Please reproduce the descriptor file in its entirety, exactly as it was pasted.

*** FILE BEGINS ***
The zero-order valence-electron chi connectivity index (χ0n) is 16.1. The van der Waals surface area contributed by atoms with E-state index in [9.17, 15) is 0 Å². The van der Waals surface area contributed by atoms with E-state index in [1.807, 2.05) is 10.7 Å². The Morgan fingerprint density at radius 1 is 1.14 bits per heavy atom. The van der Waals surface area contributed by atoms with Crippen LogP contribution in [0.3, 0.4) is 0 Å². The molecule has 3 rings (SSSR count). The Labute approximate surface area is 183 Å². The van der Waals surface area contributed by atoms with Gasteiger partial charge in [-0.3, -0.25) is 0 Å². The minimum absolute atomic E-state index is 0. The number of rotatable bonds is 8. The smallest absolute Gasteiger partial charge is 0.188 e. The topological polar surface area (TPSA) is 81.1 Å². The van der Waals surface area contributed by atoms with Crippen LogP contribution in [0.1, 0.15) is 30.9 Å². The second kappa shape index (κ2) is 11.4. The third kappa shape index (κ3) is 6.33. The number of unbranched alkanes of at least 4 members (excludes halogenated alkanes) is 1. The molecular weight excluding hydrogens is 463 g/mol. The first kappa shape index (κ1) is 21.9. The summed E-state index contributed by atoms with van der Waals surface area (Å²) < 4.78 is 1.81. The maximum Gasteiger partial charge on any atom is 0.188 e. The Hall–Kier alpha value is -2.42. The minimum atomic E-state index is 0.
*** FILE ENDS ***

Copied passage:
The zero-order valence-electron chi connectivity index (χ0n) is 16.1. The van der Waals surface area contributed by atoms with E-state index in [9.17, 15) is 0 Å². The van der Waals surface area contributed by atoms with E-state index in [1.807, 2.05) is 10.7 Å². The Morgan fingerprint density at radius 1 is 1.14 bits per heavy atom. The van der Waals surface area contributed by atoms with Crippen LogP contribution in [0.3, 0.4) is 0 Å². The molecule has 3 rings (SSSR count). The Labute approximate surface area is 183 Å². The van der Waals surface area contributed by atoms with Gasteiger partial charge in [-0.3, -0.25) is 0 Å². The minimum absolute atomic E-state index is 0. The number of rotatable bonds is 8. The smallest absolute Gasteiger partial charge is 0.188 e. The topological polar surface area (TPSA) is 81.1 Å². The van der Waals surface area contributed by atoms with Crippen LogP contribution in [0.1, 0.15) is 30.9 Å². The second kappa shape index (κ2) is 11.4. The third kappa shape index (κ3) is 6.33. The number of unbranched alkanes of at least 4 members (excludes halogenated alkanes) is 1. The molecular weight excluding hydrogens is 463 g/mol. The first kappa shape index (κ1) is 21.9. The summed E-state index contributed by atoms with van der Waals surface area (Å²) < 4.78 is 1.81. The maximum Gasteiger partial charge on any atom is 0.188 e. The Hall–Kier alpha value is -2.42. The minimum atomic E-state index is 0.